Readers will also learn of the pride that went into such a war, in that, many Japanese believed it was better to die than ever surrender. Also, those that did not suffer as many losses as some other families often felt oddly cheated — that their loved ones had not died in honor. Not all believe this, of course, but certainly some came from families that subscribed to such extreme patriotism. It is also interesting to note that it was inconceivable for the Emperor to ever make a mistake, so whenever a battle had been taking place, and information had been reported incorrectly, members of the Thought Police did whatever they could to cover it up. No one would ever speak about any error reaching the public, even if aware of it.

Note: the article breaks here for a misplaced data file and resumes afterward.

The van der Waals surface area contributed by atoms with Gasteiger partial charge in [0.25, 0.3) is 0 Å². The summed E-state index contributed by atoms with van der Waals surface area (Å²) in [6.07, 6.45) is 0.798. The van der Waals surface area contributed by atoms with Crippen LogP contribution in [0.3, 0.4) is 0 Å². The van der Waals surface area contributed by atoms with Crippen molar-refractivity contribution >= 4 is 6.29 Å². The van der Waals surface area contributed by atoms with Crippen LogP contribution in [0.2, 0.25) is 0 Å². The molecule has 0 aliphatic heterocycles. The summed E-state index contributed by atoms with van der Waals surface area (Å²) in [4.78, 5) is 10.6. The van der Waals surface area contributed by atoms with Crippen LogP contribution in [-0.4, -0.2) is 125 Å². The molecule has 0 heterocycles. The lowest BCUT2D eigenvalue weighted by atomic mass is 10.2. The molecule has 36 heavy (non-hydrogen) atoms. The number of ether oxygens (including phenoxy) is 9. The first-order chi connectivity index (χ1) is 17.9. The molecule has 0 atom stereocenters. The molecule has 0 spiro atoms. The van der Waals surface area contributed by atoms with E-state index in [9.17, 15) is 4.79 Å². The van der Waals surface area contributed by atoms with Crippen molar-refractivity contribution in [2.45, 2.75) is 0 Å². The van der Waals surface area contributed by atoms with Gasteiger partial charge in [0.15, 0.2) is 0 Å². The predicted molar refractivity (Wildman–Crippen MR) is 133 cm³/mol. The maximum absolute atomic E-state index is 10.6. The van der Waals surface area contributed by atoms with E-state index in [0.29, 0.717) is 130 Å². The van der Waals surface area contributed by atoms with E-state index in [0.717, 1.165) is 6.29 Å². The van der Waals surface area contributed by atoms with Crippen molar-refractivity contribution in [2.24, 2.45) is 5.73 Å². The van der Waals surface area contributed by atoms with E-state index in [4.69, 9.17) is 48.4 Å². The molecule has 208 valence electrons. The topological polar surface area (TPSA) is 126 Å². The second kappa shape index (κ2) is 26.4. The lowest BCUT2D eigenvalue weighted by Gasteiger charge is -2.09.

Here’s one of the observations made by one of the interviewees, a poet named Suzuki Murio. He states: “The military is an amalgamation of human beings. Some you can get along with, others you can’t. There are a lot of backstabbers. Sincere men attract sincere men. Easygoing men seem to get together. Birds of a feather.”
Japan At War presents the interviewees as individuals, not mere talking heads pontificating about nationalism or Communism or whichever ism serves them. They’re not presented as stereotypes as one would see in a Spielberg or Eastwood film, but as real people each with a history to share in the way they remember or as they choose to. This is a great slice of history and a great read.